We're looking at different freelance marketplaces where startup founders turn to in order to hire the resources they need for very early stage dev work, marketing, and other tasks. Specifically stuff that can be done cheaply.
The best ones that I have used are as follows:
O-Desk: https://www.odesk.com/. This is good for more complex tasks that are still relatively cheap to implement.
Fiverr: https://www.fiverr.com/. These are small jobs that cost $5 bucks per gig. Good to get small stuff done fast.
I hate to say this, but this is how I found a great outsourcing partner in India. I spoke to my friend who recently moved to the U.S. from India and ask them if they wanted to be my "interpreter" to find a good outsourcing partner for additional tasks. They actually knew people doing exactly what I wanted to get done and they were able to connect me to a great small firm in India that has great and ambitious contractors for hire for only $6 per hour.
Sometimes the best way to do it is ask an Indian or Chinese friend :).
Answered 8 years ago
This doesn't specifically answer your question, but a lot of people steer clear of "the big sites" like eLance or oDesk because they're worried about getting low-quality code back or having other issues with the deliverables.
If the kind of work that you need done is fairly vanilla web development (ie not scientific computing, super high performance stuff, specific algorithms, etc) I've found that you can actually get high-quality code back from the freelancers on those sites for very cheap.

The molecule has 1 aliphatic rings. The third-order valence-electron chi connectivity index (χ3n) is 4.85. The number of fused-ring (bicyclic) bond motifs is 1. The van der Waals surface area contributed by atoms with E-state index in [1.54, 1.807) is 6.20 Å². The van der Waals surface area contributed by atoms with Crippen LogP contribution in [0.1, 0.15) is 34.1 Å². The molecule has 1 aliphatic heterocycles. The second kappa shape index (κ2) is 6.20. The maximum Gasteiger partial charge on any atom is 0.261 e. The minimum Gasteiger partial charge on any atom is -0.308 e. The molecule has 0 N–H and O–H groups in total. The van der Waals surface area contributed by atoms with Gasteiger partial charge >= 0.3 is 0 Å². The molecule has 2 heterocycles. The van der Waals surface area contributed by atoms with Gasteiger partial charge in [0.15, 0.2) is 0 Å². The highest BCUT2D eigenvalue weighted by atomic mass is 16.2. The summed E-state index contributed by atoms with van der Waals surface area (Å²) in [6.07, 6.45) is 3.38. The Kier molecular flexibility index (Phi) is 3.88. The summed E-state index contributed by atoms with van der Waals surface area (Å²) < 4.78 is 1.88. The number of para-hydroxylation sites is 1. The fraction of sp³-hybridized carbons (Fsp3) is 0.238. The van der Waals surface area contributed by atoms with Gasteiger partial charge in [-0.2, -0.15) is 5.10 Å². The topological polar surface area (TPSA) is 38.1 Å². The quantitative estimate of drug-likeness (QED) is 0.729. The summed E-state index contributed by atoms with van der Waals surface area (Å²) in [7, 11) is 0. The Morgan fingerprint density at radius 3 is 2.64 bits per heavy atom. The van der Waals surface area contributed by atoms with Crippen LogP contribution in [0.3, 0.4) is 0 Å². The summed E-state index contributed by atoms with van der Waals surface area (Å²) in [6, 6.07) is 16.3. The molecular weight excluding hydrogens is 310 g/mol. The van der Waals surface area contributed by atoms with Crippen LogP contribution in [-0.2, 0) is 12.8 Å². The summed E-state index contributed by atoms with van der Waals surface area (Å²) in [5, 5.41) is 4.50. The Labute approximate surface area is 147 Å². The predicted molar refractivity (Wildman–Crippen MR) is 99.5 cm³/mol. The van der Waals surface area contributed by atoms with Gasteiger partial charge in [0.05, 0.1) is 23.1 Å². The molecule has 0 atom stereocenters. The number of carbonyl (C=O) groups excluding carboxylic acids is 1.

The important thing is to be very specific with them so there's as little ambiguity as possible. You'll need to write detailed product and technical specs yourself, as well as create mockups of what the pages should look like. These are the components that require the most design and careful thinking.
Once you've fleshed all of that out, it's easy to hand off to someone cheap and and have them crank through it quickly. They'll usually appreciate that their project is so well defined.
So while there are definitely some horror stories that come from the "big" freelancing sites, they can definitely be a great way to hire freelance resources, if you know what you need to have built very specifically.
Answered 8 years ago
I can only talk about Odesk which was good, Mokriya I heard fantastic things and a friend used augmenteddevelopment.com and have good references.
I also know some freelances that are really good (but DM me)
Answered 8 years ago